Notes and Editorial Reviews
René Jacobs' ongoing recorded survey of Mozart's operas has reached the composer's first masterpiece, Idomeneo, premiered in Munich in 1781. And again, Jacobs has proved incapable of a haphazard or thoughtless interpretation. In an accompanying DVD, during which we see rehearsals and meet the singers and characters, Jacobs explains that this opera, with its plot concerning a king's promise to the god Neptune to sacrifice the first person he sees if he arrives home safely, actually puts the entire concept of religion in question: "Love is worth more than a promise made in fear," he explains. And much to his credit, upon listening to this set for the first time (and before seeing the
DVD and learning of Jacobs' conception), I felt that this was the most human-scaled performance of the work I had ever heard, and quite touching and beautiful at that.
The emphasis on intimacy is underscored by Jacobs' choice of voices. There will be divided opinions about Sunhae Im's Ilia--we're used to a more substantial sound in this role. Her very light, silvery soprano is just this side of a soubrette, but her pointed delivery and laser-like purity precludes any lack of emotional weight or seriousness; her singing is ravishing and her plight is never to be overlooked. "Zeffiretti lusinghieri", though somewhat over-embellished (this is an issue throughout), is hypnotically lovely, and is delivered in long, smooth breaths.
As Idamante, the remarkable Bernarda Fink adds another fine characterization to her quiver; she is every inch the prince, son, lover, and her long confrontation with Idomeneo, all in recitative, carries great dramatic weight. A slight roughness in her tone shows up occasionally, but it suits the situation.
In the title role, I doubt that Richard Croft ever will be bettered. He doesn't bring the "large" Italian tenor that Domingo and Pavarotti brought to the role, but neither is he a pallid, English, proper singer. The voice has plenty of meat on it and he is so adept at fast passagework that he opts for the almost impossibly florid version of "Fuor del mar", nails every note, and--heaven help us--adds a flourish or two! He is noble throughout, and a loving father.
Jacobs clearly sees Elettra as mad from the start (she is, after all, on Crete because she's escaped her homeland having just murdered her mother), and Alexandrina Pendatchanska brings ideal weight, pitch, expressivity, and lunacy to the role, with Jacobs' fast tempos, even in her first aria and quick changes of mood in her second, as manifestations of her craziness. And her use of pianissimo is stunning, dramatically right, and lovely to hear--and gives her a vulnerability and misery that is often overlooked. It's not easy being Elettra.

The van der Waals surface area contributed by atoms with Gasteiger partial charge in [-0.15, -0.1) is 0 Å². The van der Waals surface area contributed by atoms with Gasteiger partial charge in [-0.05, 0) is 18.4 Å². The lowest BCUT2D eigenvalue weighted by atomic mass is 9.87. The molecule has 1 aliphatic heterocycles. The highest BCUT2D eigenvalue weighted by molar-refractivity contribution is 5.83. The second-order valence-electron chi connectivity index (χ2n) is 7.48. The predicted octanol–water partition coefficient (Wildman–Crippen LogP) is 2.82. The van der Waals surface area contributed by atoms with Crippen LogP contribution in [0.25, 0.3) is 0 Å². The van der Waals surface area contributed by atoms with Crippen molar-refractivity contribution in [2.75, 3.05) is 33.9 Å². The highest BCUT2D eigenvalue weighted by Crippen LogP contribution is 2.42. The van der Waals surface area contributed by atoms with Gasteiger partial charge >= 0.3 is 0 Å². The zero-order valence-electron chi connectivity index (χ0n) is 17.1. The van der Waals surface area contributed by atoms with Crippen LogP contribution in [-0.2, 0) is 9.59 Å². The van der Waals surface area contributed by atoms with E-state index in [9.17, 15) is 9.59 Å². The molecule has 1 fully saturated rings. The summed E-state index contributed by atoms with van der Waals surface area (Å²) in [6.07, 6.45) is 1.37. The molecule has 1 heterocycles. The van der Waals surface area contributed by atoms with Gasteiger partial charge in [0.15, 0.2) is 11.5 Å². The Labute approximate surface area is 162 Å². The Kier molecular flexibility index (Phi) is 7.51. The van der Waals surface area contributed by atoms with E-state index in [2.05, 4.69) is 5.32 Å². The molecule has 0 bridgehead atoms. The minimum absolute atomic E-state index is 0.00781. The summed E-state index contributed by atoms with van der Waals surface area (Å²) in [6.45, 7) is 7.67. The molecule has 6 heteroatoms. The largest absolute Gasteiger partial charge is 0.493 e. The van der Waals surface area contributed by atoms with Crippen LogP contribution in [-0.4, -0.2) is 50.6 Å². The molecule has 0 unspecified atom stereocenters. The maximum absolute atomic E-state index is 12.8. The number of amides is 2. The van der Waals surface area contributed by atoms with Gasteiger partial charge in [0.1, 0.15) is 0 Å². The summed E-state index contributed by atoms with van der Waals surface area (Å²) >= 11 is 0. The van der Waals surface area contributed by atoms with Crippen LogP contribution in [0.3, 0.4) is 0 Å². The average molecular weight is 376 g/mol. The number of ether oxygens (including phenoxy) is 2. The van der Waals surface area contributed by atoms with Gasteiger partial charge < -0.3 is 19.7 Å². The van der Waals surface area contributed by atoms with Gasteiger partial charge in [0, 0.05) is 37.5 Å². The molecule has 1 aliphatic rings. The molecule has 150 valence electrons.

Tenor Kenneth Tarver as Arbace, given both of his arias, is animated and accurate in coloratura and alert in his recitatives; Nicolas Rivenq is a bit light as the Gran Sacerdote (although this may be part of Jacobs' master plan to play down the deities and play up the mortals); and Luca Tittoto offers a fine, sonorous bass to La Voce.
As mentioned above, Jacobs allows--indeed, encourages--plenty of embellishments to the vocal lines (even in Elettra's already outrageously busy "D'Oreste, d'Ajace"), as well as appoggiaturas galore and continuo riffs from both pianoforte and cello that comment on the recitatives they are supporting. Whether or not you find the almost omnipresent continuo an intrusion will be a matter of taste. I like how it sets the scenes, although I probably could have done with less pianoforte during Elettra's "Idol mio". Occasionally a long legato line is interrupted for a variation that is unexpected, but it invariably serves to heighten the drama.
The intimate scenes are exquisitely handled, with the recitatives delivered dramatically and at true conversational tempos, and each singer has been urged to watch Mozart's dynamic markings very closely. The public scenes have the necessary grandeur, and even the chorus emphasizes the text: the hymns and praises to Neptune that make up the finale to the first act are delivered ceremoniously, with soloists alternating with full chorus very effectively. The terrifying conclusion to Act 2 is similarly awe-inspiring. The Freiburger Barockorchester plays like a group of virtuosi. This is a very special, terrifically entertaining Idomeneo.
--Robert Levine, ClassicsToday.com
Works on This Recording
Idomeneo, K 366 by Wolfgang Amadeus Mozart
Luca Tittoto (Bass),
Richard Croft (Tenor),
Bernarda Fink (Mezzo Soprano),
Nicolas Rivenq (Baritone),
Alexandrina Pendatchanska (Soprano),
Sunhae Im (Soprano)
Freiburg Baroque Orchestra,
Berlin Radio Chamber Choir
Written: 1781; Munich, Germany
Featured Sound Samples
Idomeneo: Act I: Chorus: "Nettuno s'onori"
Act II: Aria: "Fuor del mar"
Act III: Quartet: "Andrò ramingo e solo"
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